The application for the award, however, includes a 300-500-word essay.
Turner did her research, reading through old essays posted to the foundation’s website. The story of Maddie Hiers, a graduate of South Walton High School and last year’s Haugen recipient, caught her eye. Hiers fought alongside her parents as both battled cancer.
“When I was applying, I was like, ‘How in the world can I live up to someone who’s been through something like that?’” Turner said.
Turner had been tested, though. She just didn’t know if she was ready to share her story.
The panic attacks began at the end of Turner’s sophomore year.
It surprised her. It surprised her family. It scared her parents, Bill and Melissa.
“We didn’t know what we were dealing with,” Melissa said.
Turner said she had never been prone to anxiety before, yet suddenly she was overwhelmed to the point she couldn’t breathe. When each attack came, Melissa, who works at the Rocky Bayou elementary school, would come running, trying to help in whatever way she could.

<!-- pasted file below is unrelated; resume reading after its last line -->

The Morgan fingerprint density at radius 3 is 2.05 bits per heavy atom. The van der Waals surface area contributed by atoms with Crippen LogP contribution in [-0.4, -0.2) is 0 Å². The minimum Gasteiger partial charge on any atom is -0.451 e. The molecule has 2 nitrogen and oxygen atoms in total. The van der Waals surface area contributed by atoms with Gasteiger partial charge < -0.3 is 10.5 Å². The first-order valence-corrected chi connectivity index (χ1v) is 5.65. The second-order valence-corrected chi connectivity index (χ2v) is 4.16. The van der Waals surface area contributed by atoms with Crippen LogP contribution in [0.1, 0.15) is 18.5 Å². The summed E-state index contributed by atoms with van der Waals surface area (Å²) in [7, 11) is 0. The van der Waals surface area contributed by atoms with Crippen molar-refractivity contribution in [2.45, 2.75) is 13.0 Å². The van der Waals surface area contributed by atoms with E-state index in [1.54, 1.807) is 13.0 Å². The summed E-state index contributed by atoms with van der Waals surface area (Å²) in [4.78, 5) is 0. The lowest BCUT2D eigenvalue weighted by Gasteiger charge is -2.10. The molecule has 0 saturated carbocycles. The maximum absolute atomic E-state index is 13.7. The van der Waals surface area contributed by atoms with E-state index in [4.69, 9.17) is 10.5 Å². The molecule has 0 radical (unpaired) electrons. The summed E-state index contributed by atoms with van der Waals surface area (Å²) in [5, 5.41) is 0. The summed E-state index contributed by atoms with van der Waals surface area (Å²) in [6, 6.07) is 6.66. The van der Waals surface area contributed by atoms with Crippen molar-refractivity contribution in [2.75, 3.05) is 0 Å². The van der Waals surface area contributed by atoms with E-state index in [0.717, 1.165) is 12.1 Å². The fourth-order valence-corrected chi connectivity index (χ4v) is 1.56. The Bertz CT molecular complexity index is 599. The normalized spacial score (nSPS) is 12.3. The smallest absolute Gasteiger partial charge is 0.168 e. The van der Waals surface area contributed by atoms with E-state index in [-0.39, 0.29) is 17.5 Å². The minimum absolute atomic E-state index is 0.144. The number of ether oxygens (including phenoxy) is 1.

This past spring, the attacks came to a head. Turner was at basketball practice when she had her fifth attack in three days, worse than any one that came before. Again she couldn’t breathe. Her joints locked up, frozen stiff with fear.
Melissa made the call. They would go to the emergency room.
“I was scared to death,” Melissa said. “I just ran and got in my car. We put her in there. By the time we got to the emergency room, her body was almost crippled. She couldn’t move. I had to get a wheelchair to get her out of the car. When we got her in the back, her breathing was so erratic they had to put her on oxygen.”
Turner passed out at the hospital. Melissa was removed from the room so the doctors could work. When Turner came to, she had been officially diagnosed with an anxiety attack.
“That point for me was the point I would say was kind of the turning point because I’m letting this anxiety take me out of the game,” she said. “I don’t just mean the sports game; I mean literally my life.”
Turner and her family spent the next several months trying to pinpoint what might have triggered the attacks. The process was mostly guesswork, Melissa said, taking shots in the dark.
Turner turned to her faith, reading her bible and often writing in a journal each passing thought.